I’ve neglected everything in moderation. I now fall asleep at normal hours, and I wake up before noon. Before, I was completely nocturnal. I’d be wired at 4. A.M. – watching the sunrise should never get that old.

We still hold hands, even when we’re asleep. (July 2014)


The water here is different. Showers feel as if you’ve gotten cleaner. Soft water has a tendency to keep your body slick. In contrast, hard water slaps the residue from my outermost organ (if the skin is still considered an organ, anyway). Yes, hard water and soft water is a thing. I didn’t know that until a few years ago.

An address is the furthest thing from my mind, even though the fact that I’m writing about it says otherwise. I’d be lying if I said I was in a rush to get one. I’m not in a hurry, and this town isn’t either.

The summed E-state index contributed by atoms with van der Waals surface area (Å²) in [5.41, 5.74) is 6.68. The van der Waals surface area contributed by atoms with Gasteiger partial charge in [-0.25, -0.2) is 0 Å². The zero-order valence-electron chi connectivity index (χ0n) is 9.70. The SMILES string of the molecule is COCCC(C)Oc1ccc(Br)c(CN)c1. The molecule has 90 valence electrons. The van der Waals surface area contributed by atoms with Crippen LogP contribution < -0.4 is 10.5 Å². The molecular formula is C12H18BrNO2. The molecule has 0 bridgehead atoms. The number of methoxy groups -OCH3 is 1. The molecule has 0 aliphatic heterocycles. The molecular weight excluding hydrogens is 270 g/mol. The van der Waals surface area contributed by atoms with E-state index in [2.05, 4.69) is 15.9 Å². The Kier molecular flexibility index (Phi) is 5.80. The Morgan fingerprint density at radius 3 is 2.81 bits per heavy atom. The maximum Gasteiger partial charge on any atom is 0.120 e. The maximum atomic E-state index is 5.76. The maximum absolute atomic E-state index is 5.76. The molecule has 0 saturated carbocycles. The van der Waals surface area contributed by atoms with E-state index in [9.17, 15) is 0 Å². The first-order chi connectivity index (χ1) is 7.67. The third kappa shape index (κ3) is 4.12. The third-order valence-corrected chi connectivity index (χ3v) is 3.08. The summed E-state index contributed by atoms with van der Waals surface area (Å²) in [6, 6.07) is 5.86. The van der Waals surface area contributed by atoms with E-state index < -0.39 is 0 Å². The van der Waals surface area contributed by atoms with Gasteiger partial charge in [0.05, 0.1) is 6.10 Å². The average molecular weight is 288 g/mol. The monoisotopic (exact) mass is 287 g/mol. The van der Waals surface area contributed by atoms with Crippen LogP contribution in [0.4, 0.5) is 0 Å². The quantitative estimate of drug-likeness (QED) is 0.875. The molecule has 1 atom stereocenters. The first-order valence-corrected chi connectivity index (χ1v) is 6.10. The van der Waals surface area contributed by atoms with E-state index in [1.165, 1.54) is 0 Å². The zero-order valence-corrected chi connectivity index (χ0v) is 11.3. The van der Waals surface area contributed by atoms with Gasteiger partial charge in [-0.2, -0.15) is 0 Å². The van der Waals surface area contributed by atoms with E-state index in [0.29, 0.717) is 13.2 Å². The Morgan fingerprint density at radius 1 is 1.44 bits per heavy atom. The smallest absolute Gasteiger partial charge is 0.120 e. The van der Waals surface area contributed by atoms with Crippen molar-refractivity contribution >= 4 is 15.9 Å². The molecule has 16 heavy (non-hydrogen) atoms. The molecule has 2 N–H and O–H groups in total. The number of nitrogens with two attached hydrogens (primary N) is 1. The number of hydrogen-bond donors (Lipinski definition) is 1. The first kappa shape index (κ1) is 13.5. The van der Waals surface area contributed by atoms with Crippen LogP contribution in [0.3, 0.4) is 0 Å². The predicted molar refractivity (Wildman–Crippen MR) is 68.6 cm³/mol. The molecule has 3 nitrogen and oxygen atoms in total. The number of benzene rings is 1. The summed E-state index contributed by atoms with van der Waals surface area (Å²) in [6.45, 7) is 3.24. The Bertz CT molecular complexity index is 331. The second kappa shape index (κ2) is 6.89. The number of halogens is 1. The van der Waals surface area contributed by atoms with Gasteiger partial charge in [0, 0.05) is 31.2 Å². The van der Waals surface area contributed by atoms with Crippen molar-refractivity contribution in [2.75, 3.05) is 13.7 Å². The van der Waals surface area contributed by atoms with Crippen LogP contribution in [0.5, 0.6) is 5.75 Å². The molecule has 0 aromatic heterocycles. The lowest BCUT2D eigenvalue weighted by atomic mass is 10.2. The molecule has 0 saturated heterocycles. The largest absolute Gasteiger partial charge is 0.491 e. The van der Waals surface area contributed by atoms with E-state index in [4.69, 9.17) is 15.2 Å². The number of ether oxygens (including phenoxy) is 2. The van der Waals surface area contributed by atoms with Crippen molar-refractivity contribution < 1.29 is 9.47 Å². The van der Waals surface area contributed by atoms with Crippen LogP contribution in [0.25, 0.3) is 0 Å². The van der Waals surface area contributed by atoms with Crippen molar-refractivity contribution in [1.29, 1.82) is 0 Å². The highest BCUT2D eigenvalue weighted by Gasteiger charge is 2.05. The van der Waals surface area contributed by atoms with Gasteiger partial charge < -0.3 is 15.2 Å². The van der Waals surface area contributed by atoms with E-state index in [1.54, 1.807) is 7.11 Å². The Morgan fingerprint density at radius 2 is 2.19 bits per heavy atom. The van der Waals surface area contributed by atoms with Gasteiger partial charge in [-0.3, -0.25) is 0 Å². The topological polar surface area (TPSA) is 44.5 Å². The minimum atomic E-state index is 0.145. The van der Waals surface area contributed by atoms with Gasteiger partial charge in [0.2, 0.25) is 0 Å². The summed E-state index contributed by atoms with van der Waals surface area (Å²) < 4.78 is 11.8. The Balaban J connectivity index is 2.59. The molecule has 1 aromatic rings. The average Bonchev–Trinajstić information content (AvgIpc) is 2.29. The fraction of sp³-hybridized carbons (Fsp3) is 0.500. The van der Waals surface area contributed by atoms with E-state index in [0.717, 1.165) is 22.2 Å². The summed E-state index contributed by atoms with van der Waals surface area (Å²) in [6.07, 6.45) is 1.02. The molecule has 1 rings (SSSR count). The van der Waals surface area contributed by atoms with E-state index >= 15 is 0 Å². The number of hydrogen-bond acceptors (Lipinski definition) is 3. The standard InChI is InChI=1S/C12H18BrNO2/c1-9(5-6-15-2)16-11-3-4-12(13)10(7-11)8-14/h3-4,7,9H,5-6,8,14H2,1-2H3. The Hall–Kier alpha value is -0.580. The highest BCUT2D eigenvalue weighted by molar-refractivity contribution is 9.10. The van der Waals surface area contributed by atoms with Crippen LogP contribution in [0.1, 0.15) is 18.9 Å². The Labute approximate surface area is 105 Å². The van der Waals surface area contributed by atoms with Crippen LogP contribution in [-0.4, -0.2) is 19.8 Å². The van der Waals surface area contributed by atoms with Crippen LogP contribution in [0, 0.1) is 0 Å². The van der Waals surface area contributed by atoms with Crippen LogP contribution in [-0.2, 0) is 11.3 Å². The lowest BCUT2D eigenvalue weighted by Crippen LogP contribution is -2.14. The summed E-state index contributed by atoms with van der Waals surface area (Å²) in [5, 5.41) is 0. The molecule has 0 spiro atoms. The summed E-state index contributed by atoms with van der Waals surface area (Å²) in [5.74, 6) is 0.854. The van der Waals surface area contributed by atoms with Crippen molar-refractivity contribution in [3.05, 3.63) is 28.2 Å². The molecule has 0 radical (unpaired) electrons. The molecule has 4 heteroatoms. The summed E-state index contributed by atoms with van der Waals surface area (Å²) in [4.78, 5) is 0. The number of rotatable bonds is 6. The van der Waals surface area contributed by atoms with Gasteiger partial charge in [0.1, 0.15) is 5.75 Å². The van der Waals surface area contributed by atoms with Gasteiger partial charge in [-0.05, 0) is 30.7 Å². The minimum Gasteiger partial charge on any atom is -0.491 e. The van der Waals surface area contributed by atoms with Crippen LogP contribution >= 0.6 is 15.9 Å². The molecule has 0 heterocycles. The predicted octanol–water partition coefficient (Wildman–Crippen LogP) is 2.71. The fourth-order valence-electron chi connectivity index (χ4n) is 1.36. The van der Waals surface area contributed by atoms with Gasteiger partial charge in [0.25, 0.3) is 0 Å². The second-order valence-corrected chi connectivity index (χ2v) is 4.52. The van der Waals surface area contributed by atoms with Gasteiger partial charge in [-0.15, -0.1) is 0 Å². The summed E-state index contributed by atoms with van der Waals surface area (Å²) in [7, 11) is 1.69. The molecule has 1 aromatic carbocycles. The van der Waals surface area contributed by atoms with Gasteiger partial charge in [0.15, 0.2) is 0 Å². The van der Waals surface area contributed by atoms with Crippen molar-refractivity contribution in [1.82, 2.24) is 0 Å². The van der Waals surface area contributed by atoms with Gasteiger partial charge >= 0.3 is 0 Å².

What a change.

As for me and my family, we were only able to leave with one of our animals. Letting go was hard, but we made the right choice as far as those kinds of painful choices go. It’s funny when we first moved into those duplexes, we were asked to choose which dog we would keep.

In the past, I was unable to make such a decision. It’s like picking a child, and though we all have those we gravitate toward, letting go of the one you don’t think could get their shit together always seems wrong. At the time, we could afford to pay to keep both, and it was the right choice for that timeframe.

This time we were faced with that choice again.

Banjo (left) Annie (right)